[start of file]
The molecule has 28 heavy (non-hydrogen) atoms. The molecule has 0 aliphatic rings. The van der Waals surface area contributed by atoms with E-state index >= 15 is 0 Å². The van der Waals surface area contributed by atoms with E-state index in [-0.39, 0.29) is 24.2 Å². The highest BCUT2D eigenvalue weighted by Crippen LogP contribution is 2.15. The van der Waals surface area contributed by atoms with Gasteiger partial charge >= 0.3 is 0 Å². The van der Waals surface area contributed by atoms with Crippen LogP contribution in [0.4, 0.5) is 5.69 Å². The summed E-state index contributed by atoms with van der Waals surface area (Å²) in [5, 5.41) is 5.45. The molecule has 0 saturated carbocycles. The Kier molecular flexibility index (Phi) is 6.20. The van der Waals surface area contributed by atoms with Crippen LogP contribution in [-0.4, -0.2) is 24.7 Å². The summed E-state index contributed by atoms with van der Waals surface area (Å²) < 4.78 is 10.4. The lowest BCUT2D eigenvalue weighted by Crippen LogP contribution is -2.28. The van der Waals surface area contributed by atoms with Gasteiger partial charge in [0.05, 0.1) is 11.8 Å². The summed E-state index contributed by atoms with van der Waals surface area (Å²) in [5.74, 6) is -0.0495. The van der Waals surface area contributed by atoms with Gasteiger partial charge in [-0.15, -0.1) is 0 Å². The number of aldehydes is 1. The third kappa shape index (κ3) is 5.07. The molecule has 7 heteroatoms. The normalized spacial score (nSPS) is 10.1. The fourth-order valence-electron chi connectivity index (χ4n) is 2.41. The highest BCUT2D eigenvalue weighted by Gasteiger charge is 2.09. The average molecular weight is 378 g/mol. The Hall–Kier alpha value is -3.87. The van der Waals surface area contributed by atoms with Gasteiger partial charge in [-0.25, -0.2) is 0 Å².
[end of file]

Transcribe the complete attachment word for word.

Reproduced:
The molecule has 28 heavy (non-hydrogen) atoms. The molecule has 0 aliphatic rings. The van der Waals surface area contributed by atoms with E-state index >= 15 is 0 Å². The van der Waals surface area contributed by atoms with E-state index in [-0.39, 0.29) is 24.2 Å². The highest BCUT2D eigenvalue weighted by Crippen LogP contribution is 2.15. The van der Waals surface area contributed by atoms with Gasteiger partial charge >= 0.3 is 0 Å². The van der Waals surface area contributed by atoms with Crippen LogP contribution in [0.4, 0.5) is 5.69 Å². The summed E-state index contributed by atoms with van der Waals surface area (Å²) in [5, 5.41) is 5.45. The molecule has 0 saturated carbocycles. The Kier molecular flexibility index (Phi) is 6.20. The van der Waals surface area contributed by atoms with Crippen LogP contribution in [-0.4, -0.2) is 24.7 Å². The summed E-state index contributed by atoms with van der Waals surface area (Å²) < 4.78 is 10.4. The lowest BCUT2D eigenvalue weighted by Crippen LogP contribution is -2.28. The van der Waals surface area contributed by atoms with Gasteiger partial charge in [0.05, 0.1) is 11.8 Å². The summed E-state index contributed by atoms with van der Waals surface area (Å²) in [5.74, 6) is -0.0495. The van der Waals surface area contributed by atoms with Gasteiger partial charge in [-0.15, -0.1) is 0 Å². The number of aldehydes is 1. The third kappa shape index (κ3) is 5.07. The molecule has 7 heteroatoms. The normalized spacial score (nSPS) is 10.1. The fourth-order valence-electron chi connectivity index (χ4n) is 2.41. The highest BCUT2D eigenvalue weighted by Gasteiger charge is 2.09. The average molecular weight is 378 g/mol. The Hall–Kier alpha value is -3.87. The van der Waals surface area contributed by atoms with Gasteiger partial charge in [-0.25, -0.2) is 0 Å².